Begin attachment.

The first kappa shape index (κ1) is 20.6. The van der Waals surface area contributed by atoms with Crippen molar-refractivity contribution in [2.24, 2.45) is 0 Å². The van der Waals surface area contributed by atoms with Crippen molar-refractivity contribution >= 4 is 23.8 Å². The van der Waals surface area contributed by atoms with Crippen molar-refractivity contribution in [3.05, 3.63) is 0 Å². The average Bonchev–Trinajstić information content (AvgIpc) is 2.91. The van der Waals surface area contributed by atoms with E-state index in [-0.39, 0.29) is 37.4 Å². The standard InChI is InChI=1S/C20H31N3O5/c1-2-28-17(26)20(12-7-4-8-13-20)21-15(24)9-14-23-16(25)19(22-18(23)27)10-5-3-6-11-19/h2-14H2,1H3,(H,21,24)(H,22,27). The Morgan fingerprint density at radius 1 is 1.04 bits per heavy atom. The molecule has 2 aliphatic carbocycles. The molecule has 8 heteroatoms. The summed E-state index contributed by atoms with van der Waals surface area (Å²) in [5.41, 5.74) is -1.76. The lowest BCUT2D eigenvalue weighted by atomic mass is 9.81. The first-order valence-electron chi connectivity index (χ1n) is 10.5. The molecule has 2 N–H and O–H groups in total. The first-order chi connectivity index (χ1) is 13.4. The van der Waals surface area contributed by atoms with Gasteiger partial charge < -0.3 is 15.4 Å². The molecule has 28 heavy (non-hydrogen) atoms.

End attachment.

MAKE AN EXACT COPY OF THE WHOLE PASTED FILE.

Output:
The first kappa shape index (κ1) is 20.6. The van der Waals surface area contributed by atoms with Crippen molar-refractivity contribution in [2.24, 2.45) is 0 Å². The van der Waals surface area contributed by atoms with Crippen molar-refractivity contribution >= 4 is 23.8 Å². The van der Waals surface area contributed by atoms with Crippen molar-refractivity contribution in [3.05, 3.63) is 0 Å². The average Bonchev–Trinajstić information content (AvgIpc) is 2.91. The van der Waals surface area contributed by atoms with E-state index in [-0.39, 0.29) is 37.4 Å². The standard InChI is InChI=1S/C20H31N3O5/c1-2-28-17(26)20(12-7-4-8-13-20)21-15(24)9-14-23-16(25)19(22-18(23)27)10-5-3-6-11-19/h2-14H2,1H3,(H,21,24)(H,22,27). The Morgan fingerprint density at radius 1 is 1.04 bits per heavy atom. The molecule has 2 aliphatic carbocycles. The molecule has 8 heteroatoms. The summed E-state index contributed by atoms with van der Waals surface area (Å²) in [5.41, 5.74) is -1.76. The lowest BCUT2D eigenvalue weighted by atomic mass is 9.81. The first-order valence-electron chi connectivity index (χ1n) is 10.5. The molecule has 2 N–H and O–H groups in total. The first-order chi connectivity index (χ1) is 13.4. The van der Waals surface area contributed by atoms with Gasteiger partial charge < -0.3 is 15.4 Å². The molecule has 28 heavy (non-hydrogen) atoms.